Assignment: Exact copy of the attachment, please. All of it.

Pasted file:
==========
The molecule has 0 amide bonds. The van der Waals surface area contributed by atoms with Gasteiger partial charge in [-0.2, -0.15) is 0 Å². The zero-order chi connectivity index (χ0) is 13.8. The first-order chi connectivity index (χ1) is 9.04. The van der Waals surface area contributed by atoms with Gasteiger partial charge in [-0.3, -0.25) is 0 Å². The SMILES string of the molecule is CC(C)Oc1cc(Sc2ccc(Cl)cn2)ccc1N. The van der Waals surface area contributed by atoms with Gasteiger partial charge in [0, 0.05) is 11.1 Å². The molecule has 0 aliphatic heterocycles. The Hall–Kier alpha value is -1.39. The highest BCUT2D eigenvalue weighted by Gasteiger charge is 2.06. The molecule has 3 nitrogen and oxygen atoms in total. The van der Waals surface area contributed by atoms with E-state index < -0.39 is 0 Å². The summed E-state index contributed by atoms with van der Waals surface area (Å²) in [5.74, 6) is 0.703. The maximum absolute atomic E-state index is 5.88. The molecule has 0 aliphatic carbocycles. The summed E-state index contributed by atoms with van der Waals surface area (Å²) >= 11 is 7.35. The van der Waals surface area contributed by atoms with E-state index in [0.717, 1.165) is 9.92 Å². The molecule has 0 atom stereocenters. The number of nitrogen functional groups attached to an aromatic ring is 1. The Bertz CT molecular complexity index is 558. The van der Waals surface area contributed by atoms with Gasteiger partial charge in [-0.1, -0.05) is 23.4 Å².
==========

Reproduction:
The molecule has 0 amide bonds. The van der Waals surface area contributed by atoms with Gasteiger partial charge in [-0.2, -0.15) is 0 Å². The zero-order chi connectivity index (χ0) is 13.8. The first-order chi connectivity index (χ1) is 9.04. The van der Waals surface area contributed by atoms with Gasteiger partial charge in [-0.3, -0.25) is 0 Å². The SMILES string of the molecule is CC(C)Oc1cc(Sc2ccc(Cl)cn2)ccc1N. The van der Waals surface area contributed by atoms with Gasteiger partial charge in [0, 0.05) is 11.1 Å². The molecule has 0 aliphatic heterocycles. The Hall–Kier alpha value is -1.39. The highest BCUT2D eigenvalue weighted by Gasteiger charge is 2.06. The molecule has 3 nitrogen and oxygen atoms in total. The van der Waals surface area contributed by atoms with E-state index < -0.39 is 0 Å². The summed E-state index contributed by atoms with van der Waals surface area (Å²) in [5.74, 6) is 0.703. The maximum absolute atomic E-state index is 5.88. The molecule has 0 aliphatic carbocycles. The summed E-state index contributed by atoms with van der Waals surface area (Å²) >= 11 is 7.35. The van der Waals surface area contributed by atoms with E-state index in [0.717, 1.165) is 9.92 Å². The molecule has 0 atom stereocenters. The number of nitrogen functional groups attached to an aromatic ring is 1. The Bertz CT molecular complexity index is 558. The van der Waals surface area contributed by atoms with Gasteiger partial charge in [-0.1, -0.05) is 23.4 Å².